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Supervisor Elham AbolFateh
Editor in Chief Mohamed Wadie

Cyprus President: Current Status Quo Cannot Be Future of Country


Thu 20 Jul 2023 | 12:57 PM
Cyprus President Nikos Christodoulides
Cyprus President Nikos Christodoulides
Israa Farhan

The current status quo is not and will never be accepted and cannot be the future of Cyprus, the country's president, Nikos Christodoulides has told CNA, on the occasion of the 49th anniversary of the Turkish invasion of Cyprus.

He stressed that "our effort and struggle is for this year's sad anniversary to be the last one that part of our country is occupied."

"We are struggling with all the political and diplomatic means at our disposal to reverse this unacceptable state of affairs and the fait accompli of the invasion and the occupation, to free and reunite our country, on the basis of the UN decisions and resolutions, the High Level Agreements and the principles and values of the EU, of which the Republic of Cyprus is a member state," he noted.

President Christodoulides said that "this day brings back horrible memories of that dreadful morning of July 20, 1974, when the Turkish army invaded the island causing devastation."

He noted that today marks 49 years since the Attila forced 200 thousand Greek Cypriots to leave their ancestral homes and left thousands of people dead and missing.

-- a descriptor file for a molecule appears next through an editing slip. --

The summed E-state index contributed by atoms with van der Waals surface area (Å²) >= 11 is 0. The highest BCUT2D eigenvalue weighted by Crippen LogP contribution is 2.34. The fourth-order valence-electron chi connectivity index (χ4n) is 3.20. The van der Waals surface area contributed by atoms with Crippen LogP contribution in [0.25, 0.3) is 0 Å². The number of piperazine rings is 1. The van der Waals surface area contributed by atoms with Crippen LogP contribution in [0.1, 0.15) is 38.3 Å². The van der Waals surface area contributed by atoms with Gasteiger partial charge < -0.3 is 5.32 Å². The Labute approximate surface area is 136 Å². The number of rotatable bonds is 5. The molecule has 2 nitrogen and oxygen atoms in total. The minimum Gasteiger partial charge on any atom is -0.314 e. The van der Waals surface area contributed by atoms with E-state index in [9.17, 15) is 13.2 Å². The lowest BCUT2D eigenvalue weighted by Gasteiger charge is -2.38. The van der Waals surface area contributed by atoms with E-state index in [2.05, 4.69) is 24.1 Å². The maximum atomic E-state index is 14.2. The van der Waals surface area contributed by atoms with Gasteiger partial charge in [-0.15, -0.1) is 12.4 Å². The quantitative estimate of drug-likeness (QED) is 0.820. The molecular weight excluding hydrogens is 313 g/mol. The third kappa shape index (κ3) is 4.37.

The President said that unfortunately the consequences still remain. "Our homeland remains divided with the Turkish army having 37% of our territories under its control, with the refugees continuing to be uprooted, while we continue to struggle in order to establish the fate of missing persons," he added.

He underlined that "the current status quo is not and will never be accepted and cannot be the future of Cyprus."

The President assured that "we are struggling with all the political and diplomatic means at our disposal to reverse this unacceptable state of affairs and the fait accompli of the invasion and the occupation, to free and reunite our country, on the basis of the UN decisions and resolutions, the High Level Agreements and the principles and values of the EU, of which the Republic of Cyprus is a member state."

Christodoulides said that since his election as the President of the Republic of Cyprus, he began to make intensive efforts through initiatives and proposals to break the deadlock and resume talks from where they were left off in Crans-Montana, with a view to reach a lasting and viable solution, with no foreign interventions and troops.

He went on to say that his proposal for a more active engagement of the EU in efforts to break the deadlock and resume talks, always under the UN auspices and within the framework of the UN Secretary General's good officers, lies in this framework.

Christodoulides stressed that "our effort and struggle aim at making this year's anniversary the last one that part of our country is occupied and 'wounded by the occupier's boot', with the international law being blatantly violated and the human rights of the displaced, the enclaved and the missing persons' relative being infringed."

Cyprus has been divided since 1974 when Turkey invaded and occupied its northern third. Repeated rounds of UN-led peace talks have so far failed to yield results. The latest round of negotiations, in July 2017 at the Swiss resort of Crans-Montana ended inconclusively.